Butterflies are Free and so are Helpful Tips

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Photo by Ekabhishek

conservation-article-3See those butterflies in your neighbor’s yard? You can lure those lovely flitting creatures to your yard, too. And save on the household watering budget.

“The best plants for attracting butterflies are native milkweeds (Asclepias), called narrow-leaf, California, showy or kotolo milkweed. Beware of milkweed that’s not regionally appropriate, such as bloodflower milkweed,” says Ellen Mackey, senior ecologist with the Metropolitan Water District of Southern California. “This is a wonderful family project that’s rewarding for all ages.”

Milkweed is like a welcome mat for monarchs. If you plant in the fall, the milkweed will be established in the spring when monarchs lay their eggs. That way, caterpillars have access to food and protection right from the start.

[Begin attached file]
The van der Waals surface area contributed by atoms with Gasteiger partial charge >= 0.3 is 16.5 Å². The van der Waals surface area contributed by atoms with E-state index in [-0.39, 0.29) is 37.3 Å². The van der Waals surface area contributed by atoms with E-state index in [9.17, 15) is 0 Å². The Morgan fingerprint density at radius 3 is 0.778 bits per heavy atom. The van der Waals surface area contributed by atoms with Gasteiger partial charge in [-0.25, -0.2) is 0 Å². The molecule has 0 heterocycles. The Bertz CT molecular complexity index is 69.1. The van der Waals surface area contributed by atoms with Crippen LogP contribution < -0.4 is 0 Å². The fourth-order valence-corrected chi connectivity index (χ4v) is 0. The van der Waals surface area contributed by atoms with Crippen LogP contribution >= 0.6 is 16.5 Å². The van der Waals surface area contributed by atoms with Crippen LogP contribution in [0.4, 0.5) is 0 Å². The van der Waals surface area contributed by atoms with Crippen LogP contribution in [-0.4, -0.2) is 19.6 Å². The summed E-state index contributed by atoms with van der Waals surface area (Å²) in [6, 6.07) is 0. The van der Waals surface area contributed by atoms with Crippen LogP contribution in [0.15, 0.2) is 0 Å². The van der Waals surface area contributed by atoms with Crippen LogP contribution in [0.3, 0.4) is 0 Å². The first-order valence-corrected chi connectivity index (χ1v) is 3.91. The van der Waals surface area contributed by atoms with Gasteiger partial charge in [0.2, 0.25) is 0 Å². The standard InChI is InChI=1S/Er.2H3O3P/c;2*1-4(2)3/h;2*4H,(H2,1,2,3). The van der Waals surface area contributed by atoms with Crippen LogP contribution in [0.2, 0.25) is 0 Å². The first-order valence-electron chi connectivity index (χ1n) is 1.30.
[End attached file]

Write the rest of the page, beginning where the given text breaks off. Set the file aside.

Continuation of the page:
To check out California’s appropriate milkweed, go to www.theodorepayne.org, the helpful gardening website of the Theodore Payne Foundation for Wildflowers and Native Plants, will lead you to the Nursery tab then Plant Guides and Native Plant Database.

A good butterfly garden provides plants with clusters of nectar-rich, flat-topped flowers for butterfly landing platforms. Choose some other native plants, such as, yarrow, verbena, and buckwheat that allow butterflies resting places to sip nectar.

To find other regionally appropriate plants to support butterflies, go to bewaterwise.com, select the Garden Spot pulldown, and look for Resources. Here, the California Friendly Gardening Guide lets you choose from 1,000 plants in the database.

Either site will lead you to California native plants that will keep the neighborhood’s monarchs and other butterflies healthy and bring a smile to everyone.

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